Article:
Joe Smyth used 'appropriate force in self-defence,' says report into Dunphy shooting
RCMP 'too quick' to accept Smyth's version of events: Leo Barry recommends civilian oversight
The report of a judicial inquiry into the 2015 shooting death of Don Dunphy by a Royal Newfoundland Constabulary officer has concluded that the officer used appropriate force.
Inquiry commissioner Leo Barry submitted his report to Andrew Parsons, minister of Justice and Public Safety, on Tuesday morning.
It was posted online a few hours later.
Barry concluded Const. Joe Smyth "demonstrated certain errors of judgment and noncompliance with aspects of his training but responded with appropriate force when Mr. Dunphy with no warning threatened him with a rifle."
Dunphy, 58, an injured worker who lived in Mitchells Brook, St. Mary's Bay, was shot and killed by Smyth on April 5, 2015.
Smyth, 38, testified at the inquiry that he fired at Dunphy four times in self-defence after Dunphy pointed a rifle at him.
The shooting — on an Easter Sunday — raised questions about why the officer, who was a member of then-premier Paul Davis's security detail, went alone to Dunphy's house and whether he should have gone inside.
Barry concluded there was no evidence to support the allegation that the premier's office directed Smyth to go to Dunphy's home, despite some "far-out hypotheses" voiced by inquiry watchers.
He said a tweet by Dunphy about politicians was not a threat but still warranted followup because of the language used in that, and in previous tweets.
As for errors in judgment by Smyth, Barry said he should not have taken his eyes off Dunphy's hands while he was in the man's home.
'Defects' in RCMP investigation
Dunphy's daughter, Meghan Dunphy, has filed notice of a civil lawsuit against Smyth and the RNC, arguing her father's constitutional rights were violated.
Barry dismissed a theory put forward by Dunphy that her father had raised a stick rather than a gun, saying there was "no evidence to corroborate it."
He did agree that police officers engaged in threat assessments should have the informed consent of a homeowner before entering, and said Smyth did not reveal he was with the premier's security detail before going inside Dunphy's home.
Meghan Dunphy's lawyer also argued the RCMP investigation of the shooting was neither thorough nor objective, and said police shootings should be investigated by a civilian agency.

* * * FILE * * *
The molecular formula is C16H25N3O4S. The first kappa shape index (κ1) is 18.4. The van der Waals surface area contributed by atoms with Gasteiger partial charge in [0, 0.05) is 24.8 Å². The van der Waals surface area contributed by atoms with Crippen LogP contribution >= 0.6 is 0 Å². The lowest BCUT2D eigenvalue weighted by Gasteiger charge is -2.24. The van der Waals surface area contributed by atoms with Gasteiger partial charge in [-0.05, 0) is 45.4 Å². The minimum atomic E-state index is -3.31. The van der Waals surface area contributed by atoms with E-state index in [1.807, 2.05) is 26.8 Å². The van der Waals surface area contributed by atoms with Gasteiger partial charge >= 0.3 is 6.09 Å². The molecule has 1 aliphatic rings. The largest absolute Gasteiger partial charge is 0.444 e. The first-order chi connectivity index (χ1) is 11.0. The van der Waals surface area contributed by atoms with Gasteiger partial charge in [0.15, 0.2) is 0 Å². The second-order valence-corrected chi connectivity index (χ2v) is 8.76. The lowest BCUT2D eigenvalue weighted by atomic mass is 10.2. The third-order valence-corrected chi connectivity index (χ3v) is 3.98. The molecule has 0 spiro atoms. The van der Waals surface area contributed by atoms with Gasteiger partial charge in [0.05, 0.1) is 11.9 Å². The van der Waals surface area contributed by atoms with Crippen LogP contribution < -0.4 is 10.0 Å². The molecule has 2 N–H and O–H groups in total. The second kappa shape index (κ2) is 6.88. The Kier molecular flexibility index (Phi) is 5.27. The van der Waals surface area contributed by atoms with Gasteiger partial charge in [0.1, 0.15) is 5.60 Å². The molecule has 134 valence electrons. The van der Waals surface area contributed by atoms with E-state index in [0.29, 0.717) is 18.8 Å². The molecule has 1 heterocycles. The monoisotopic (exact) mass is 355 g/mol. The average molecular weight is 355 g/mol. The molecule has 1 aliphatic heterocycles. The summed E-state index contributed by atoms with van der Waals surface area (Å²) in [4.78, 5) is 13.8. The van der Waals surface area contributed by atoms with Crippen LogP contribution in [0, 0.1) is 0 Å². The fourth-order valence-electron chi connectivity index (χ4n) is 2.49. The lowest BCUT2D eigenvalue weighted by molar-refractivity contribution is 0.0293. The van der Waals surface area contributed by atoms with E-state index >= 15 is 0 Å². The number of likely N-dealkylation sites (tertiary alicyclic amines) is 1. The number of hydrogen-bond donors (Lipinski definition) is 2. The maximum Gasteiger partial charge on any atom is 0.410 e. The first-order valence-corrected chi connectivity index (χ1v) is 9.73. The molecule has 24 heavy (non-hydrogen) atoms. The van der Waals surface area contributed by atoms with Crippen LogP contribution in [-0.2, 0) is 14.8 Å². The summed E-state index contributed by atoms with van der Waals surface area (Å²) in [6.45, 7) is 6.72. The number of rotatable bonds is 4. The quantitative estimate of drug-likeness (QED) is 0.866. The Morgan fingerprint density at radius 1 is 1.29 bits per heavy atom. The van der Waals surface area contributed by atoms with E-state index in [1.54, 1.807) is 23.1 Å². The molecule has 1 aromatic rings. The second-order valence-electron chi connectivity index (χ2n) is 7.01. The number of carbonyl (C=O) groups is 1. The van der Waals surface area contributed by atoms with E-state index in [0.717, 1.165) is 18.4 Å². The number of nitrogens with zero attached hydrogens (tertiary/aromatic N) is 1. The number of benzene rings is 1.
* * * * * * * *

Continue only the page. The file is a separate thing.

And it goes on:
Barry said "the RCMP were too quick to accept [Const.] Smyth's version of events in this case."
He outlined a number of "defects" in the Mounties' investigation, including:
- Permitting Smyth to meet with RNC colleagues before giving a statement;
- Agreeing to delay that statement for about 24 hours;
- "Going too easy" on Smyth during his interview and failing to rigorously challenge his version of events;
- Failing to maintain an "appropriate degree of suspicion";
- Supplying Smyth with unnecessary information during and after his interview.
"There may have been some evidence missed in that there was a less than robust investigation … but ultimately I am satisfied that the deficiencies in their investigation did not make their decision [to not lay charges] wrong," Barry told reporters at a news briefing.
However, the public has to have confidence in its police officers, he said, calling for a civilian-led oversight agency to "avoid the appearance of preferential treatment for police officers."
"I hope this report will provide greater clarity for the family of Mr. Dunphy … this was a very tragic incident," said Parsons, who added that he met with Meghan Dunphy earlier Tuesday and once again expressed his condolences.
"We are confident matters of public concern have been addressed in a transparent way," he said, calling it a true public inquiry, watched on social media both inside and outside the province.
The provincial government's priority, Parsons said, is to restore faith in the justice system, but he will take some time to digest the report before deciding next moves.
"There are no simplistic answers," Barry said, adding a key recommendation is for better, more modern training for police officers, where the emphasis is on "de-escalating, defusing a situation, rather than resorting to force … particularly lethal force."
Barry's report, which cost nearly $2.9 million, was delivered earlier than his July 1 target.